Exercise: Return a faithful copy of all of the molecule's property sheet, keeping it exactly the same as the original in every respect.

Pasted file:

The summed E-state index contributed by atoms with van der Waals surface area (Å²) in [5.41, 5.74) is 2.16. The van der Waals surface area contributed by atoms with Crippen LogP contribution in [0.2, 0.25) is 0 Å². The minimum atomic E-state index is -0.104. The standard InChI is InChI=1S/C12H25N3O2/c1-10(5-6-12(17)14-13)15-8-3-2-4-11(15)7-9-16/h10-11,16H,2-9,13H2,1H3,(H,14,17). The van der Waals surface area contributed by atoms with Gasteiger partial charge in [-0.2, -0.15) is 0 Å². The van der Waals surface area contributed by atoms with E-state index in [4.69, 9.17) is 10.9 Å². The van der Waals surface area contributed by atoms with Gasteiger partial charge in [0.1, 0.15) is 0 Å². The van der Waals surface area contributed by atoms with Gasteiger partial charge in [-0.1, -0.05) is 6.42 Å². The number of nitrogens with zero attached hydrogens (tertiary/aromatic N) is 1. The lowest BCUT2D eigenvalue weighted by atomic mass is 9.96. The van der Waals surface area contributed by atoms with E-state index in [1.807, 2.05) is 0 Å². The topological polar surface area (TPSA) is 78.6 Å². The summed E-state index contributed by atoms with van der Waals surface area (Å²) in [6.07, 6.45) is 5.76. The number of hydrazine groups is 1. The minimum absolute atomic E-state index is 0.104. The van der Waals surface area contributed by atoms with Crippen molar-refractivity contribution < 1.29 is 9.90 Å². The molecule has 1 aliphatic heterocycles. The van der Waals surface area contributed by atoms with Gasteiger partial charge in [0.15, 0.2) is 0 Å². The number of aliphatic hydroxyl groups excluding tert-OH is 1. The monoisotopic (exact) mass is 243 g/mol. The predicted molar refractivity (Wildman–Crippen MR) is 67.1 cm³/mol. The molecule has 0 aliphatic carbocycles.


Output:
The summed E-state index contributed by atoms with van der Waals surface area (Å²) in [5.41, 5.74) is 2.16. The van der Waals surface area contributed by atoms with Crippen LogP contribution in [0.2, 0.25) is 0 Å². The minimum atomic E-state index is -0.104. The standard InChI is InChI=1S/C12H25N3O2/c1-10(5-6-12(17)14-13)15-8-3-2-4-11(15)7-9-16/h10-11,16H,2-9,13H2,1H3,(H,14,17). The van der Waals surface area contributed by atoms with Gasteiger partial charge in [-0.2, -0.15) is 0 Å². The van der Waals surface area contributed by atoms with E-state index in [4.69, 9.17) is 10.9 Å². The van der Waals surface area contributed by atoms with Gasteiger partial charge in [0.1, 0.15) is 0 Å². The van der Waals surface area contributed by atoms with Gasteiger partial charge in [-0.1, -0.05) is 6.42 Å². The number of nitrogens with zero attached hydrogens (tertiary/aromatic N) is 1. The lowest BCUT2D eigenvalue weighted by atomic mass is 9.96. The van der Waals surface area contributed by atoms with E-state index in [1.807, 2.05) is 0 Å². The topological polar surface area (TPSA) is 78.6 Å². The summed E-state index contributed by atoms with van der Waals surface area (Å²) in [6.07, 6.45) is 5.76. The number of hydrazine groups is 1. The minimum absolute atomic E-state index is 0.104. The van der Waals surface area contributed by atoms with Crippen molar-refractivity contribution < 1.29 is 9.90 Å². The molecule has 1 aliphatic heterocycles. The van der Waals surface area contributed by atoms with Gasteiger partial charge in [0.15, 0.2) is 0 Å². The number of aliphatic hydroxyl groups excluding tert-OH is 1. The monoisotopic (exact) mass is 243 g/mol. The predicted molar refractivity (Wildman–Crippen MR) is 67.1 cm³/mol. The molecule has 0 aliphatic carbocycles.